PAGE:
Unintended Consequences of the Food Revolution

Exasperation is the name of the game

Usually we have no sympathy to spare for the fast food industry, but it seems like even when it tries to do better, things don’t work out somehow. Thanks, Yunji de Nies and Claudia Acosta of ABC News, for reporting on this.

When Yum Brands introduced grilled chicken in 2009, the corporation certainly didn’t foresee being sued by some of its Kentucky Fried Chicken franchisees. Even having Oprah Winfrey on board as partner in the enterprise didn’t help. In fact, that was part of the problem.

To help promote the healthier, grilled alternative to KFC’s traditional fried chicken, the Oprah Winfrey show announced downloadable coupons for free sample meals. Oprah has a big audience. A whole lot of people showed up at their local KFC, only to be told that supplies had run out. This is not an example of stellar public relations. The company president had to make a public apology. And, for some unexplained reason, the franchise owners absorbed the cost of the giveaway.

Then, things got even worse. Other fast-chicken conglomerates increased their profits, while the Colonel’s empire took a 6% hit. The article quotes Dr. Michael Jacobson of the Center for Science in the Public Interest:

I think it says people who care about nutrition have never been customers of KFC and probably have better places to go.

Apparently, loyal KFC customers just aren’t that into the lower-risk options. Still, it was worth trying, and the company deserves credit for that. But there was no need for other unintended consequences to strike. Somebody should have thought ahead, and said, “Isn’t there a way to limit the number of coupons per store?” And, “Who’s going to pay for this, anyway?”

Here’s another example, as expressed by Michael Pollan in The New York Times magazine:

Even when the ‘best science’ prevails, that science can turn out to be misguided — as when the official campaign against saturated fat got us to trade butter for stick margarine loaded with trans fats, a solution that turned out to be worse than the problem.

In previous posts, we’ve mentioned other unwanted outcomes — not to be negative, but to point out that a lot of questions need to be answered — and to highlight areas that need more research:

Many people, other than chef Jamie Oliver, have used the “revolution” meme when discussing the childhood obesity epidemic. It’s old news. What never changes is, there are a lot of different ideas about what, exactly, needs to be reformed, and how to go about it.

One of the secrets of keeping a movement vibrant is to practice our own tolerance. The childhood obesity epidemic is a mighty big field, and there is room for a lot of improvement on many fronts. Let’s assume that we all want the same thing: healthy kids. There are a lot of ways to get there, and it’s going to take everybody’s help.

The thing is, not everybody agrees on the details. And there is room for disagreement. Somebody says, “Wait a minute — if we do Intervention A, then Consequence B could follow.” And Consequence B wouldn’t be good. It’s always worth thinking about, for a minute, anyway. The visionaries who point out possible negative outcomes should not be disparaged. The capacity to look ahead doesn’t deserve to be labeled negative or obstructive.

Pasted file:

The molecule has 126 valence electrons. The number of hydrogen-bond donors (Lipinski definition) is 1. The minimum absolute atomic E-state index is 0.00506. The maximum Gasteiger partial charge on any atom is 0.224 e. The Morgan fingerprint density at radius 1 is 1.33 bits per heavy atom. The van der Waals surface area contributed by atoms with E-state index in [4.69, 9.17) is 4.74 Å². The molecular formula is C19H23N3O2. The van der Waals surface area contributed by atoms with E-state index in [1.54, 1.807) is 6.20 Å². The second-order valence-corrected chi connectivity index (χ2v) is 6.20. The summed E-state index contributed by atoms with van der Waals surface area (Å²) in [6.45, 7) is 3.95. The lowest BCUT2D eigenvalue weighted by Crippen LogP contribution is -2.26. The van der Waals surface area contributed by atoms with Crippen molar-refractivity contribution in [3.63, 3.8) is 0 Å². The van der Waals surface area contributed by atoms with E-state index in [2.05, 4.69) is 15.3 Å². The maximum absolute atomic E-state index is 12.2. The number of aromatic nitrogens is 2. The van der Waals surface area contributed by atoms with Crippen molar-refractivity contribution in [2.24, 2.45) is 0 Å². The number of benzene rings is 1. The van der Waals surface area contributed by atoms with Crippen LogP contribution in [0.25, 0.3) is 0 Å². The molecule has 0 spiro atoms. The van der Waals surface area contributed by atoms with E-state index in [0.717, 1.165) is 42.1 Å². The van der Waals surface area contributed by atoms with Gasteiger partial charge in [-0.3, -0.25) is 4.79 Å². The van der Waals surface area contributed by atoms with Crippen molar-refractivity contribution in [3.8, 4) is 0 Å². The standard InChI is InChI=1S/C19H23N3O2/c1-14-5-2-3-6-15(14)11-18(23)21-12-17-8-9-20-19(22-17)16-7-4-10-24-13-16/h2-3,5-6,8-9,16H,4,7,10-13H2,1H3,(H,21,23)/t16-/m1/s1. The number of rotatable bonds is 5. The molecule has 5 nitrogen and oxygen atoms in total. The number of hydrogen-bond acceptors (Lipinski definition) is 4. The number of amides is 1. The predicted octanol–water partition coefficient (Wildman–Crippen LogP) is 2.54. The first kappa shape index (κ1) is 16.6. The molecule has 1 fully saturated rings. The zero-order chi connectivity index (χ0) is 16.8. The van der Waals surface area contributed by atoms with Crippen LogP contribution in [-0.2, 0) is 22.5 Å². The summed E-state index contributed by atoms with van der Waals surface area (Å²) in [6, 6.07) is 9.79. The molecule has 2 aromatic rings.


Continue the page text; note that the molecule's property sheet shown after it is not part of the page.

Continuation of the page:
This revolution needs to recruit everyone possible. It can’t afford to write off a potential ally just because, for instance, of his or her position on ending the artificial support that the corn market (and thus high fructose corn syrup) enjoys from the government.

Maybe you think this is bad and I think it’s good. Maybe you think it’s good and I think it’s bad. So let’s talk about something else. How about research that’s trying to prove that exercise doesn’t help? Well, here’s an area where we could be on the same page, because maybe we both happen to believe that exercise does help. We can start an after-school drop-in center featuring Dance Dance Revolution or some other form of exercise that kids will actually like. Let somebody else worry about the farm-subsidies problem.

Your responses and feedback are welcome!

Source: “Kentucky Fried Fight,” ABC News, 08/17/10
Source: “Rules to Eat By,” Michael Pollan, 10/11/09
Image by aimeeorleans, used under its Creative Commons license.

0 Responses

  1. KFC is junk stuff. If you want real chicken, buy a whole one from the market and put it in the oven, with broccoli, and it’s good to go.

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About Dr. Robert A. Pretlow

Dr. Robert A. Pretlow is a pediatrician and childhood obesity specialist. He has been researching and spreading awareness on the childhood obesity epidemic in the US for more than a decade.
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Presentations

Dr. Pretlow’s invited presentation at the American Society of Animal Science 2020 Conference
What’s Causing Obesity in Companion Animals and What Can We Do About It

Dr. Pretlow’s invited presentation at the World Obesity Federation 2019 Conference:
Food/Eating Addiction and the Displacement Mechanism

Dr. Pretlow’s Multi-Center Clinical Trial Kick-off Speech 2018:
Obesity: Tackling the Root Cause

Dr. Pretlow’s 2017 Workshop on
Treatment of Obesity Using the Addiction Model

Dr. Pretlow’s invited presentation for
TEC and UNC 2016

Dr. Pretlow’s invited presentation at the 2015 Obesity Summit in London, UK.

Dr. Pretlow’s invited keynote at the 2014 European Childhood Obesity Group Congress in Salzburg, Austria.

Dr. Pretlow’s presentation at the 2013 European Congress on Obesity in Liverpool, UK.

Dr. Pretlow’s presentation at the 2011 International Conference on Childhood Obesity in Lisbon, Portugal.

Dr. Pretlow’s presentation at the 2010 Uniting Against Childhood Obesity Conference in Houston, TX.

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